Embryonic Development: FGFs play critical roles in the formation of limbs, brain development, and organogenesis. They are involved in patterning, cell differentiation, and proliferation.
Tissue Repair and Regeneration: FGFs are important for wound healing and tissue regeneration. For instance, FGF2 (basic FGF) is known for its role in angiogenesis, the growth of new blood vessels from pre-existing ones.
Metabolism: Certain FGFs, like FGF19 and FGF21, act as hormones regulating metabolism. They influence bile acid synthesis, lipid metabolism, and glucose homeostasis.

Mechanisms of Action

FGFs signal through FGFRs by:

Autocrine and Paracrine Signaling: Acting on the same cell that produces them or on neighboring cells.
Endocrine Signaling: Some FGFs, like FGF19, FGF21, and FGF23, can function in an endocrine manner, traveling through the bloodstream to distant target organs.

Clinical Relevance

Cancer: Aberrant FGF signaling is implicated in various cancers, promoting tumor growth and metastasis. FGFR inhibitors are being explored as cancer therapies.
Bone Disorders: Mutations in FGFRs can lead to skeletal disorders like achondroplasia and craniosynostosis syndromes.
Metabolic Diseases: FGF21 analogs are being investigated for treating metabolic diseases like obesity and type 2 diabetes.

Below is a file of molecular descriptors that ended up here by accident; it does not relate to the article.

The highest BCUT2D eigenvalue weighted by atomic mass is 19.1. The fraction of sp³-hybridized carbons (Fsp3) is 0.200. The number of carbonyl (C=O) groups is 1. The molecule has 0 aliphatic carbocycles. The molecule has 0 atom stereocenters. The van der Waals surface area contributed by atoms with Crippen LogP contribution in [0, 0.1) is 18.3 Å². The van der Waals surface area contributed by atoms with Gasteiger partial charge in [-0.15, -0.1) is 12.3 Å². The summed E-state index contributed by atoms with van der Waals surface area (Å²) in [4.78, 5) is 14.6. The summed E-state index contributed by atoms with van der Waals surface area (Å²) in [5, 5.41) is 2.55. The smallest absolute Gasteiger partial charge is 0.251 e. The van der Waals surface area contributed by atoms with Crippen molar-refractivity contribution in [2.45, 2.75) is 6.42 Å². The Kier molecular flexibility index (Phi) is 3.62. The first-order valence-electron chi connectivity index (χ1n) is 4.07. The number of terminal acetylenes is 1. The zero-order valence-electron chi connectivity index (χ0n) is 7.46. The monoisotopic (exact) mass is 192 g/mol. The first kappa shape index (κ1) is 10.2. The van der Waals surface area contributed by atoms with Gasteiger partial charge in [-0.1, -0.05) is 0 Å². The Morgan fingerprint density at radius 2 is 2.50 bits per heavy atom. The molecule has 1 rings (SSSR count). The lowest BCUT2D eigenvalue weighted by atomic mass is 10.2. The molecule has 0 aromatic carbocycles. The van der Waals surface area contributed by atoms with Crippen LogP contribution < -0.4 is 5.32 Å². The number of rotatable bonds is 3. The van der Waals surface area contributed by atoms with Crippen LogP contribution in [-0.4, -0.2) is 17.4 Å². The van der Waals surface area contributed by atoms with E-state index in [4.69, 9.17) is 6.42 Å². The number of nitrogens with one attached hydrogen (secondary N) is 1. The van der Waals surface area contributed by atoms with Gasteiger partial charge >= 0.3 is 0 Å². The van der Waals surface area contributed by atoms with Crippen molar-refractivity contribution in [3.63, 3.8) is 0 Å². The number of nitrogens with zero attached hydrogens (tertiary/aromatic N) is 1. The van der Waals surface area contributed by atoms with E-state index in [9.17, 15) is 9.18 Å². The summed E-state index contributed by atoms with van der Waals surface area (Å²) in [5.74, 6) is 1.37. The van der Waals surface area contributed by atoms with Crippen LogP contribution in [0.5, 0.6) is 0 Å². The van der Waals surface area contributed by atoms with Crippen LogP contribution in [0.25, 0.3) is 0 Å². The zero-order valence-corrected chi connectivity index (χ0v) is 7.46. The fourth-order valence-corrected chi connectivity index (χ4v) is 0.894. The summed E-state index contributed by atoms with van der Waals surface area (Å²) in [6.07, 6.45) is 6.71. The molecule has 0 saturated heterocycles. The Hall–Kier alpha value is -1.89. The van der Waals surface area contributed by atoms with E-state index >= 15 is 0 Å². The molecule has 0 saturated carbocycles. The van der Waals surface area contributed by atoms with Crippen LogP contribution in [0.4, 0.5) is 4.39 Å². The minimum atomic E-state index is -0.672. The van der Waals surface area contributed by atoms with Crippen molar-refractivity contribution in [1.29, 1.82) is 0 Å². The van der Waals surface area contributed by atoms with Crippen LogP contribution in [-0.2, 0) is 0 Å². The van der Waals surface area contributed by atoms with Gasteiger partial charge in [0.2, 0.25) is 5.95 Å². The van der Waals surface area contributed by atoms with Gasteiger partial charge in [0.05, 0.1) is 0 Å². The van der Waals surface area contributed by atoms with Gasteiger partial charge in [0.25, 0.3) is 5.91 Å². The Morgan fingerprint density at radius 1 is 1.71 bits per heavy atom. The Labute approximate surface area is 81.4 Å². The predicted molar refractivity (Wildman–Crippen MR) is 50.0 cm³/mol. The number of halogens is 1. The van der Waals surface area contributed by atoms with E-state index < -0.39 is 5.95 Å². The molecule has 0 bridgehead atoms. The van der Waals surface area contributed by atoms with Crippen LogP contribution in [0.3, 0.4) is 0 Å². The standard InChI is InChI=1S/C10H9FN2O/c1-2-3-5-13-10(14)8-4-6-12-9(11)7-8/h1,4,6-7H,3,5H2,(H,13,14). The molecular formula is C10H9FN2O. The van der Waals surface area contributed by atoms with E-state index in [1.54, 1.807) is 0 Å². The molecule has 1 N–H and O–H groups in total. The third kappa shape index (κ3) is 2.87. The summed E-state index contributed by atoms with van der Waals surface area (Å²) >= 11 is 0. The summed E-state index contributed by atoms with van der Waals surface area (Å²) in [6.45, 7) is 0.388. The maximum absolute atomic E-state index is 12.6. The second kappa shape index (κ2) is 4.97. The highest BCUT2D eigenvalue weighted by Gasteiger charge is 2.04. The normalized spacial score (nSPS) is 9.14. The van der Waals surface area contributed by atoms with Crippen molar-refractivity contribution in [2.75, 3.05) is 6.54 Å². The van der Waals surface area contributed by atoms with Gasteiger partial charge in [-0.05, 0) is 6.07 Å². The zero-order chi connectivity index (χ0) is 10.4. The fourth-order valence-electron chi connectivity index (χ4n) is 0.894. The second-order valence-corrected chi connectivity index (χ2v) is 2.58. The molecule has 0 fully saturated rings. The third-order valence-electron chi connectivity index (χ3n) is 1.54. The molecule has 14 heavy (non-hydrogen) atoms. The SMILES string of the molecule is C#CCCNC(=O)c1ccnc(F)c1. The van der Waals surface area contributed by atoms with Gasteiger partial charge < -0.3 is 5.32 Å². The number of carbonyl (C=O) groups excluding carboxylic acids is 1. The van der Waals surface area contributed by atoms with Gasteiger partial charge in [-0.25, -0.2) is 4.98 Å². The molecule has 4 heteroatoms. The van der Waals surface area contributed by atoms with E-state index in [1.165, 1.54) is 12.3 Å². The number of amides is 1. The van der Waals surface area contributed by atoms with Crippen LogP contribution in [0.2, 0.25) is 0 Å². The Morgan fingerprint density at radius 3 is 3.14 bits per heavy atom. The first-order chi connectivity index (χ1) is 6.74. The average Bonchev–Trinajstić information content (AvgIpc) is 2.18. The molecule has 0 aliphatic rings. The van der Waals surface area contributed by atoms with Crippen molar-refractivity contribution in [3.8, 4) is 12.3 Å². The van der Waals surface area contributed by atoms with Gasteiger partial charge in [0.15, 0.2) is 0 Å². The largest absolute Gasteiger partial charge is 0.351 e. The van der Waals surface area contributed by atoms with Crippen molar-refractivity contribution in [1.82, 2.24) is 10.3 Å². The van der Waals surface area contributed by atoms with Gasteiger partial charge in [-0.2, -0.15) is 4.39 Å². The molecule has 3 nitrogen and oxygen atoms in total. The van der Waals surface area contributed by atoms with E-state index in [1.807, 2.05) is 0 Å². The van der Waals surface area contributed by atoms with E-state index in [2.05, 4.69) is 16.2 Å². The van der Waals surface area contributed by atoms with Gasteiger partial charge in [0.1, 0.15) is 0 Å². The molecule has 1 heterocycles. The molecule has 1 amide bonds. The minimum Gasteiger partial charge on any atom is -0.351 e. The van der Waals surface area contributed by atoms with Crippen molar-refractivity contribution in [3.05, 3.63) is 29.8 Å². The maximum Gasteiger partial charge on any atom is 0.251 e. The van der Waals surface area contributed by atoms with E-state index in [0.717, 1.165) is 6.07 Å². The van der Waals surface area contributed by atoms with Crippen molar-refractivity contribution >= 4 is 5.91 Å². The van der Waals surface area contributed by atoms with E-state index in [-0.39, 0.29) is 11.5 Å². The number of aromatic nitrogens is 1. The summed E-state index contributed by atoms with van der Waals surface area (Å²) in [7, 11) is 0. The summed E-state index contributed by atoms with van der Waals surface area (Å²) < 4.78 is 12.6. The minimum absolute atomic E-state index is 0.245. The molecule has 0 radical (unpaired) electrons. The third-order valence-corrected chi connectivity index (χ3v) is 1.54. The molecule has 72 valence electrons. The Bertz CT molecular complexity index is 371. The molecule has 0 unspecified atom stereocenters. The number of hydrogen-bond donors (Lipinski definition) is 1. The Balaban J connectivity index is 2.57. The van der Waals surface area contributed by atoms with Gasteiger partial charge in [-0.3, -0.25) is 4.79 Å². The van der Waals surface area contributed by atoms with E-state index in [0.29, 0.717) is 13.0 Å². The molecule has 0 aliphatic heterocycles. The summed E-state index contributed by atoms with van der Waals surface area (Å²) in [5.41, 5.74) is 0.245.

Research and Therapeutic Potential

Regenerative Medicine: FGFs are used in regenerative therapies to promote tissue repair and healing.
Drug Development: FGFR inhibitors and FGF analogs are under development for treating various conditions ranging from cancer to metabolic disorders.

Role of fibroblast growth factors in periodontal regeneration

Fibroblast growth factors (FGFs) play a significant role in periodontal regeneration, which involves the restoration of the tooth-supporting structures that are damaged due to periodontal diseases. 

Stimulation of Cell Growth: FGFs, particularly FGF2 (basic FGF), promote the proliferation of various cell types involved in periodontal regeneration, including fibroblasts, osteoblasts, and cementoblasts.
Enhancing Differentiation: FGFs aid in the differentiation of progenitor cells into specific cell types needed for regenerating periodontal tissues.

New Blood Vessel Formation: FGFs are potent angiogenic factors. They stimulate the formation of new blood vessels, which is crucial for providing nutrients and oxygen to the regenerating tissues, facilitating the healing process.

Extracellular Matrix Formation:
Matrix Production: FGFs promote the production of extracellular matrix components like collagen and glycosaminoglycans. This is essential for the structural integrity and function of the regenerated periodontal tissues.

Bone Regeneration: